Martin Wolf: How To Avoid the Next Financial Crisis: "The proximate explanations for the huge shortfalls in output were collapses in investment.... This weak investment must also help explain low rates of innovation, which is particularly visible in directly-hit countries. New technology is often embodied in new equipment...
...Countries that experienced banking crises suffered a four percentage point bigger loss in output by 2011-13 than ones that did not. Those with large pre-crisis macroeconomic imbalances, notably unsustainable current account deficits, also suffered relatively large losses. So did those with relatively inflexible labour markets. Again, those whose exports were more exposed to crisis-hit markets were hit harder. Countries that were more exposed to the global financial system also suffered larger losses. Lack of fiscal policy space proved costly, as well, as did a lack of exchange rate flexibility. The last is certainly an explanation, albeit not the only one, for the terribly poor performance of the eurozone.
The monetary actions taken by the high-income countries in the aftermath of the crisis have been controversial in many emerging markets. Many in high-income countries have also argued that the dramatic monetary easing was a mistake. Yet the evidence that output shortfalls are cumulative destroys the argument against strong and sustained policy support. However, stronger fiscal policy responses would have reduced the need for so long a period of unconventional monetary policies. Equally controversial were the capital injections and guarantees provided to the financial sector in the crisis. Maybe, ways could have been found to rescue banks without rescuing bankers. But the greater the support for the damaged financial sector, argues the WEO, the stronger the rebound. This evidence gives no support to “liquidationism”....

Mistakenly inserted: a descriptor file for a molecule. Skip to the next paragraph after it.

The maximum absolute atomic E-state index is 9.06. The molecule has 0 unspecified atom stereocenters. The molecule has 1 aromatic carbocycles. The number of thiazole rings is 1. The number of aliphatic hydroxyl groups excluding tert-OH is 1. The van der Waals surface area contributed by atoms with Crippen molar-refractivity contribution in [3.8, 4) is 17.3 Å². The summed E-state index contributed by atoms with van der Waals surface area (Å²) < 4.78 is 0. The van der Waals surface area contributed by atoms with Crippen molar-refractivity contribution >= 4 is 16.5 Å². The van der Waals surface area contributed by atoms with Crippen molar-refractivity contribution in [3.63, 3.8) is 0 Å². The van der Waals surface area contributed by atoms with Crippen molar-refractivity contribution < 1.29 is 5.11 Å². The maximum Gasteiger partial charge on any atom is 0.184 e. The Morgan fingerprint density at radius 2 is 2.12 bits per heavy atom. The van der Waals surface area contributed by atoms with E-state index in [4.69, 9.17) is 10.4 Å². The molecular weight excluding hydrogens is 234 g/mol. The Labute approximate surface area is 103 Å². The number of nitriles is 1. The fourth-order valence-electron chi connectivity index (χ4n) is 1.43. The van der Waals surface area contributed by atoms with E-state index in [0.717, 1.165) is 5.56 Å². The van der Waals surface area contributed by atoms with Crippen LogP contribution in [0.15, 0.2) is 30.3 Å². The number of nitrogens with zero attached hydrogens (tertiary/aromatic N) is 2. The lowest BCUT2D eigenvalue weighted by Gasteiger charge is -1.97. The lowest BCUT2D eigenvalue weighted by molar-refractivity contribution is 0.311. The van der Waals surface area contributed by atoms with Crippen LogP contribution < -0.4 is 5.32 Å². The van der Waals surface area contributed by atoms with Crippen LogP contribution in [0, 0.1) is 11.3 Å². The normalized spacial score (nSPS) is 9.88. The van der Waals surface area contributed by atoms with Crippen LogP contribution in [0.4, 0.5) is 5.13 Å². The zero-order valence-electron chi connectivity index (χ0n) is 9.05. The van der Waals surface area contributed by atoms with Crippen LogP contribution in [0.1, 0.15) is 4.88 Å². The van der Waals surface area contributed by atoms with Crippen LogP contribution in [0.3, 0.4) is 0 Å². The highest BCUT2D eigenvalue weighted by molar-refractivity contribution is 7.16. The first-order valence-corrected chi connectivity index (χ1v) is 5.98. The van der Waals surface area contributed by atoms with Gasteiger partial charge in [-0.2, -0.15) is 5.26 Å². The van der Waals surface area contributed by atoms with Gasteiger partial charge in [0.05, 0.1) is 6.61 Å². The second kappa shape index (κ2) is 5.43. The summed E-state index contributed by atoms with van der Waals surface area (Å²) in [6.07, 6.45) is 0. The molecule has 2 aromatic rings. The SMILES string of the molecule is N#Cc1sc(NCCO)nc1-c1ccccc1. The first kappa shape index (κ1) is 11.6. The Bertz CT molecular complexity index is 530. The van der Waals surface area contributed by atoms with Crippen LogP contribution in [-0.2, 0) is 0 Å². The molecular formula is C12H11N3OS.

Three tasks and a lesson.
The first task is that of monetary policy normalisation in a world that has so much debt. Higher US policy rates have already revealed the vulnerability of a number of emerging economies. More turbulence seems highly likely.
A second task is how to respond to another big recession, when the policy space is so diminished.
- The final task is coping with the political aftermath of the crisis. The decline in western credibility and relative power and the rise of demagogic forces are real, powerful and dangerous.
The lesson... big financial crises... once they have happened, it is too late. The analysis of regulation in the October Global Financial Stability Report suggests that we must ignore bankers’ bleating against regulation: above all we must keep capital requirements up. Recoveries could have been stronger with sustained fiscal and financial action, notably in the eurozone. But the costs of crisis would still have been high. “Never again” must be the watchword...
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